First things first: What are Persian Meels?

Meels (or mils) tend to be larger than Indian Clubs, and generally weigh between 2 and 10kg each. Sometimes heavier! They originated in Persia (now Iran), as a key strength building exercise. They were developed in the 13th century during the Mughal (Mongol) occupation. During this period, Persians were not allowed to bare arms, so training spaces known as Zurkhaneh or ‘Houses of Strength’ were created under the guise of sporting arenas to enable them to maintain their strength & fighting capability.

Seven disciplines were practiced in these (sometimes secret) spaces, including Meel swinging, push-ups using raised blocks of wood (Shena), and heavy weighted shields (Sang). We could go into great detail about all of the disciplines and training equipment, but for today let’s stick to Persian Meels!


Persian Meel Training

The combination of weight with circular movements creates a resistance based physical practice that is challenging, yet dynamic & highly fluid. When practiced with dedication & determination, they will build incredible upper body, core, & grip strength as well as self-discipline.


Now, back to the original question – which Persian Meel weight do I need?

Just like selecting weights from the gym, there is no standard starting weight when it comes to buying your first (or fourth) pair of Persian Meels. Age, gender, current level of fitness, and injury history must all be taken into account before selecting Meels.

In general, a male aged between 18 to 50 with a good base level of fitness & strength should start no higher than a 6kg set (3kg each). In general, a female aged between 18 & 50 with a good base level of fitness & strength should start with a set no higher than 4kg (<2kg each). If you are male & over 50, I’d suggest starting with a 3.5 to 4kg set. Now obviously I am generalising here, and it is up to you to make an honest judgement of a suitable piece of equipment. For example, if you are a strong female Crossfitter with a regular weights practice, you are maybe ready to start with a 6kg set (3kg each) .

Now before you say, “but I can squat 100kg, I need 10kg Meels at least!” it must be remembered that Meel training is totally different to barbell training, so do not expect to swing what you squat! Persian Meel & Indian Club training is so different from most contemporary resistance movement. The circular movements combined with the distance at which most of the weight is from the body, mean that a great amount of torque is generated. The greater a weight is from the grip, the more force is exerted.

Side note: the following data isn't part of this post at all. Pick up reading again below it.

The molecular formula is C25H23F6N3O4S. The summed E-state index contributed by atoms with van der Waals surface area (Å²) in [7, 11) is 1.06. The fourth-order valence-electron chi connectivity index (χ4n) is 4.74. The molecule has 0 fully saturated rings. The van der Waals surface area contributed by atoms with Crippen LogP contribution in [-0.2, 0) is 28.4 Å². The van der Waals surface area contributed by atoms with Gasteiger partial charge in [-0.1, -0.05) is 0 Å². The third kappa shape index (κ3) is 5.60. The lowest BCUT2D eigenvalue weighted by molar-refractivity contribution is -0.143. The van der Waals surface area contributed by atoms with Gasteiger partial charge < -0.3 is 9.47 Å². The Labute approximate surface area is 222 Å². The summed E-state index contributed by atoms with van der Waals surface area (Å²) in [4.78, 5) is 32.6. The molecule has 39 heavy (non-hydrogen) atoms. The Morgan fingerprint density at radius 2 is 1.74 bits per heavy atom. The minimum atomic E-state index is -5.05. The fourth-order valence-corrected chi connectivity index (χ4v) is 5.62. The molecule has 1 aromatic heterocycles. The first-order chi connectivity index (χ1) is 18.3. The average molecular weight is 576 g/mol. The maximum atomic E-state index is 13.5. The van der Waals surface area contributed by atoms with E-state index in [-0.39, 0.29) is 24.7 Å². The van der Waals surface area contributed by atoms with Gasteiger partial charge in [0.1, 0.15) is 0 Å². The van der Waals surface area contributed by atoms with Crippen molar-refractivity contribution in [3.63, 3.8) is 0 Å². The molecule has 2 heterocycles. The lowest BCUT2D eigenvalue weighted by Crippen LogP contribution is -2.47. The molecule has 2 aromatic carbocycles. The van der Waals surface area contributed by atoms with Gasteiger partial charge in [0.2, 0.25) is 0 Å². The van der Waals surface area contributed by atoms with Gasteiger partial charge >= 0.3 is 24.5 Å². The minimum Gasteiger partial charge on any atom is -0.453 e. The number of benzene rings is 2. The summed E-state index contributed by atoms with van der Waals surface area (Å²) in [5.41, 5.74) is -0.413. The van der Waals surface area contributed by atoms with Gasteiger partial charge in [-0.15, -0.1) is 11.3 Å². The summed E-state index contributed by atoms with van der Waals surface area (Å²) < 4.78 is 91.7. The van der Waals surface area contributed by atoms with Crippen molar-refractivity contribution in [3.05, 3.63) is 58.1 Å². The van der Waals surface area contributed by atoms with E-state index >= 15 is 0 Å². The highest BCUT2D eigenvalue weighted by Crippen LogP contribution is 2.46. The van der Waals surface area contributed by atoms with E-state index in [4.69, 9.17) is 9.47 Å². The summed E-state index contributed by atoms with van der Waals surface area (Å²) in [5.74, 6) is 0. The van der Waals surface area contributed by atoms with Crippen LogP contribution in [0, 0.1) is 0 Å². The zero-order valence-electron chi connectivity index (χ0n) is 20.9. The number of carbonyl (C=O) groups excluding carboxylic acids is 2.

The axis of rotation is dynamic and can shift between grip, the shoulder and elbow. The torque itself is dynamic too, for example the magnitude is greatest where the relationship between axis and the force is horizontal. Add acceleration and deceleration to these forces and there is a lot to consider! It is important to remember that strength is only as good as its weakest link, and the wrist may not cope with the load as well as the shoulder. Wrist flexibility as well as strength varies for each of us, and is a widely neglected area in contemporary fitness practices. This alone, is a strong enough reason to start light.

Ultimately with all kinds of club work, far more stress is placed on the muscles and joints relative to the weight being used. And as we know, all progression of muscle growth comes down to the ability to continually put stress on the body. But be warned, putting stress on the muscles is quite different from putting stresses on the connective tissues of tendons and ligaments. Their conditioning takes much longer to develop than that of muscles. Months rather than weeks. A long but satisfying journey if you can resist the temptation to overload & potentially strain the body.

If you have reached a point at which you feel very confident practicing with your current weight of Meels, and are considering buying another pair, increase your weights in small increments – 4 to 5 to 6 to 8 to 10 to 15kg sets.


Injury & rehabilitation

It is incredibly important to seek medical advice if you have (or have recent history of) any form of injury or medical condition. If you have a shoulder, wrist, elbow, neck, or back injury, you must slowly build up strength before swinging Persian Meels. If you are looking for an appropriate movement practice for rehabilitation of any of the previously mentioned injuries, Indian Clubs on the other hand, can work brilliantly. Of course, only attempt to treat an injury following the advice of a trained physiotherapist or professional. Out of all the people I have trained with, the only trainer who has discussed at length the conditioning of connective tissues is Tom Crudgington, owner of Body Development gym in Bath.


In summary

  1. Start light
  2. Only increase Meel weight when you can perform 100 reps or 5 minutes continued practice
  3. Increase weight in small increments
  4. Maintain regular practice
  5. Drop back down a weight when learning a new move.
  6. Learn from a teacher who knows what they are talking about. And where possible, find a class or workshop. Practicing with a teacher in person cannot be compared to YouTube.

We have a wide range of Persian Meel sizes which are available here. Stock is added to frequently, so If you can’t see the size you are looking for, feel free to get in touch with me at:

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